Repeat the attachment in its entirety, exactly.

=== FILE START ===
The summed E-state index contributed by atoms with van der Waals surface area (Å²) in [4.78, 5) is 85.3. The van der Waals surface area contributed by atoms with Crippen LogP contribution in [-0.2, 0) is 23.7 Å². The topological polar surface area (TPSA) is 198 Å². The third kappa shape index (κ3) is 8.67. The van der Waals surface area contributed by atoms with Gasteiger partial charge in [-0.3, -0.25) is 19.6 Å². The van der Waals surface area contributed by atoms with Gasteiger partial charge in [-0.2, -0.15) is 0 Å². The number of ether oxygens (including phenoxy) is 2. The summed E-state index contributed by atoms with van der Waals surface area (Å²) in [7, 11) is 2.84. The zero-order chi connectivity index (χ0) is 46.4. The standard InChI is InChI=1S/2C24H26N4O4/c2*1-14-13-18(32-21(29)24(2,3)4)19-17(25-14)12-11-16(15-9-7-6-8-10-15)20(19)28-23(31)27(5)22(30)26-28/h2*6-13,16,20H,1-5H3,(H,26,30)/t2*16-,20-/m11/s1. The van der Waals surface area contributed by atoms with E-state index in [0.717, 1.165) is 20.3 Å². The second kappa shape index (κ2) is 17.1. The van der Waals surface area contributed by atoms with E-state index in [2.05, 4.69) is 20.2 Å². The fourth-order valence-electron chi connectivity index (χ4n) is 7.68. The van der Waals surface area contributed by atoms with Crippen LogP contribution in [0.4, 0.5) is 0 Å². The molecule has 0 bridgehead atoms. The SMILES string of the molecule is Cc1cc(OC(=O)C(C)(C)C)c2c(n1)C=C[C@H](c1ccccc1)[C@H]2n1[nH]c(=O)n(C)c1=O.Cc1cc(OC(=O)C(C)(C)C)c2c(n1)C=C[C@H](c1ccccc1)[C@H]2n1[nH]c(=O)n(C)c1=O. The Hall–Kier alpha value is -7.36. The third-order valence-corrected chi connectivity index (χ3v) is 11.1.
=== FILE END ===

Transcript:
The summed E-state index contributed by atoms with van der Waals surface area (Å²) in [4.78, 5) is 85.3. The van der Waals surface area contributed by atoms with Crippen LogP contribution in [-0.2, 0) is 23.7 Å². The topological polar surface area (TPSA) is 198 Å². The third kappa shape index (κ3) is 8.67. The van der Waals surface area contributed by atoms with Gasteiger partial charge in [-0.3, -0.25) is 19.6 Å². The van der Waals surface area contributed by atoms with Gasteiger partial charge in [-0.2, -0.15) is 0 Å². The number of ether oxygens (including phenoxy) is 2. The summed E-state index contributed by atoms with van der Waals surface area (Å²) in [7, 11) is 2.84. The zero-order chi connectivity index (χ0) is 46.4. The standard InChI is InChI=1S/2C24H26N4O4/c2*1-14-13-18(32-21(29)24(2,3)4)19-17(25-14)12-11-16(15-9-7-6-8-10-15)20(19)28-23(31)27(5)22(30)26-28/h2*6-13,16,20H,1-5H3,(H,26,30)/t2*16-,20-/m11/s1. The van der Waals surface area contributed by atoms with E-state index in [0.717, 1.165) is 20.3 Å². The second kappa shape index (κ2) is 17.1. The van der Waals surface area contributed by atoms with E-state index in [2.05, 4.69) is 20.2 Å². The fourth-order valence-electron chi connectivity index (χ4n) is 7.68. The van der Waals surface area contributed by atoms with Crippen LogP contribution in [0.4, 0.5) is 0 Å². The molecule has 0 bridgehead atoms. The SMILES string of the molecule is Cc1cc(OC(=O)C(C)(C)C)c2c(n1)C=C[C@H](c1ccccc1)[C@H]2n1[nH]c(=O)n(C)c1=O.Cc1cc(OC(=O)C(C)(C)C)c2c(n1)C=C[C@H](c1ccccc1)[C@H]2n1[nH]c(=O)n(C)c1=O. The Hall–Kier alpha value is -7.36. The third-order valence-corrected chi connectivity index (χ3v) is 11.1.